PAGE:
"Name That Tune" Search Engines

Just launched in the UK, Shazam is a search engine that plays “Name That Tune.” Cell phone owners dial a number and play a 15-second song clip (presumably from the radio or a club) into the phone’s receiver. After comparing a hash of the clip against their database of 1.2 million songs, Shazam returns their best guess via SMS text message.

The audio recognition algorithm was developed by chief scientist and co-founder Avery Wang. His 1994 thesis on sound separation is available for download, which provides some clues into how they may be extracting music from voice and other background noise. (More information about the service from the BBC, The Guardian, and Red Herring.)

How long before someone (Google, maybe) creates a web-based version that allows you to upload sound clips for identification? And contribute properly-tagged MP3s from your own collection? A truly comprehensive database of music would help people like Alan Taylor and all these other poor souls.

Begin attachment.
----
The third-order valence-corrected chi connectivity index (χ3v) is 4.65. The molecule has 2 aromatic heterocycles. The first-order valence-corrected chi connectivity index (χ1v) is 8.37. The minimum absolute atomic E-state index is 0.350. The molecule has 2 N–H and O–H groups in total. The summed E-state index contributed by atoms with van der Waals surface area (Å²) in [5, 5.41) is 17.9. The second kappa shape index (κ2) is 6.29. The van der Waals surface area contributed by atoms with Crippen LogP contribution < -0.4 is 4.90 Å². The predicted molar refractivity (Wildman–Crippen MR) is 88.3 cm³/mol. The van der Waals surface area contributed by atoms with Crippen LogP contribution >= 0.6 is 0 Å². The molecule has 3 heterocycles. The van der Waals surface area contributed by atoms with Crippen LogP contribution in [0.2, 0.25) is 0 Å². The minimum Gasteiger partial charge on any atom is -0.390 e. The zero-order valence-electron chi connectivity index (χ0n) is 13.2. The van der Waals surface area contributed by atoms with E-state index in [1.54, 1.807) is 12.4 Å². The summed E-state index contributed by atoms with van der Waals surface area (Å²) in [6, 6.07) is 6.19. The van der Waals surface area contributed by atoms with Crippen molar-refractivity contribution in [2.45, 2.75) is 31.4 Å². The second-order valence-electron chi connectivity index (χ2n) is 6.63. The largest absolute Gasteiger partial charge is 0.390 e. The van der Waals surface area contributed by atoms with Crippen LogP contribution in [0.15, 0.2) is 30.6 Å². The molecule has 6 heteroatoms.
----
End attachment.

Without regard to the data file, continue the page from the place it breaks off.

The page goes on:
6 thoughts on “"Name That Tune" Search Engines

  1. How long until you can call in and hum the song or mangle the words and it will tell you what you heard? That would be impressive.

  2. I say it’s in the distant future. We need proper metadata-ization of the mp3 files, but almost no-one gives a damn about properly tagging his MP3s. “A world of exhaustive, reliable metadata would be a utopia”, as Cory so well put it.

    (By the way, if something like that ever happens, it would also help yours truly.)

  3. How cool – it looks like it doesn’t need any kind of metadata to work, just hold the phone up to a speaker. It doesn’t seem like it would be too hard to do something like that online at all. Great find!

  4. For the record, I’m saying that the need for metadata is the answer to the second question. (“And contribute properly-tagged MP3s from your own collection?”).

  5. Heck, you wouldn’t even need to use ID3 tags in a situation like this. If an MP3 matches the sound clip, just return the file for download. (Of course, this whole enterprise would require a ridiculous amount of storage and bandwidth.)

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